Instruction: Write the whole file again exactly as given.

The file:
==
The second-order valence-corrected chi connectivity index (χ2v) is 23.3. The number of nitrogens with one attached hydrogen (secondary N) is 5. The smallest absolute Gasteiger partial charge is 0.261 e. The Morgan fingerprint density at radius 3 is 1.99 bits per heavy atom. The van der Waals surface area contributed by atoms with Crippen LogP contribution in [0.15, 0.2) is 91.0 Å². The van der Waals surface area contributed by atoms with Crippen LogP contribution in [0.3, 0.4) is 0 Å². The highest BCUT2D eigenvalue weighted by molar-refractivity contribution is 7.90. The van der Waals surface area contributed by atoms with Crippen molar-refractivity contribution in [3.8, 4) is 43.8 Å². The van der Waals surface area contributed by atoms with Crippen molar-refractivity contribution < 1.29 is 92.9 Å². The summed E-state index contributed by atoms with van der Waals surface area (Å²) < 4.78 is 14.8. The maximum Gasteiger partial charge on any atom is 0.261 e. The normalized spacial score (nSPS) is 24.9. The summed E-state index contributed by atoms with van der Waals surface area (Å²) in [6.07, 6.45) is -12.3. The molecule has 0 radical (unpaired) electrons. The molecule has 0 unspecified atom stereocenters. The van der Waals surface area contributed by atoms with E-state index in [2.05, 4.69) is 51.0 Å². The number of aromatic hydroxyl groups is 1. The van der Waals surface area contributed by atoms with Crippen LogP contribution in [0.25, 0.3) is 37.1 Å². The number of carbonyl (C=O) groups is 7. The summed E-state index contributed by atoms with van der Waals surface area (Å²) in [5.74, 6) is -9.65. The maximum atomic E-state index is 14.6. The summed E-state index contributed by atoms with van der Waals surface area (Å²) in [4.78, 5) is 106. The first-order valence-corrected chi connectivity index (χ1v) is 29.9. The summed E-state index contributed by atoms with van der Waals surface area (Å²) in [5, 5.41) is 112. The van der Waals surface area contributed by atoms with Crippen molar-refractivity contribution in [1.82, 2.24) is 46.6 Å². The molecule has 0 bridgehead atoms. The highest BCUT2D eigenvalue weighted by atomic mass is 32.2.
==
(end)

The second-order valence-corrected chi connectivity index (χ2v) is 23.3. The number of nitrogens with one attached hydrogen (secondary N) is 5. The smallest absolute Gasteiger partial charge is 0.261 e. The Morgan fingerprint density at radius 3 is 1.99 bits per heavy atom. The van der Waals surface area contributed by atoms with Crippen LogP contribution in [0.15, 0.2) is 91.0 Å². The van der Waals surface area contributed by atoms with Crippen LogP contribution in [0.3, 0.4) is 0 Å². The highest BCUT2D eigenvalue weighted by molar-refractivity contribution is 7.90. The van der Waals surface area contributed by atoms with Crippen molar-refractivity contribution in [3.8, 4) is 43.8 Å². The van der Waals surface area contributed by atoms with Crippen molar-refractivity contribution < 1.29 is 92.9 Å². The summed E-state index contributed by atoms with van der Waals surface area (Å²) < 4.78 is 14.8. The maximum Gasteiger partial charge on any atom is 0.261 e. The normalized spacial score (nSPS) is 24.9. The summed E-state index contributed by atoms with van der Waals surface area (Å²) in [6.07, 6.45) is -12.3. The molecule has 0 radical (unpaired) electrons. The molecule has 0 unspecified atom stereocenters. The van der Waals surface area contributed by atoms with E-state index in [2.05, 4.69) is 51.0 Å². The number of aromatic hydroxyl groups is 1. The van der Waals surface area contributed by atoms with Crippen LogP contribution in [0.25, 0.3) is 37.1 Å². The number of carbonyl (C=O) groups is 7. The summed E-state index contributed by atoms with van der Waals surface area (Å²) in [5.74, 6) is -9.65. The maximum atomic E-state index is 14.6. The summed E-state index contributed by atoms with van der Waals surface area (Å²) in [4.78, 5) is 106. The first-order valence-corrected chi connectivity index (χ1v) is 29.9. The summed E-state index contributed by atoms with van der Waals surface area (Å²) in [5, 5.41) is 112. The van der Waals surface area contributed by atoms with Crippen molar-refractivity contribution in [1.82, 2.24) is 46.6 Å². The molecule has 0 bridgehead atoms. The highest BCUT2D eigenvalue weighted by atomic mass is 32.2.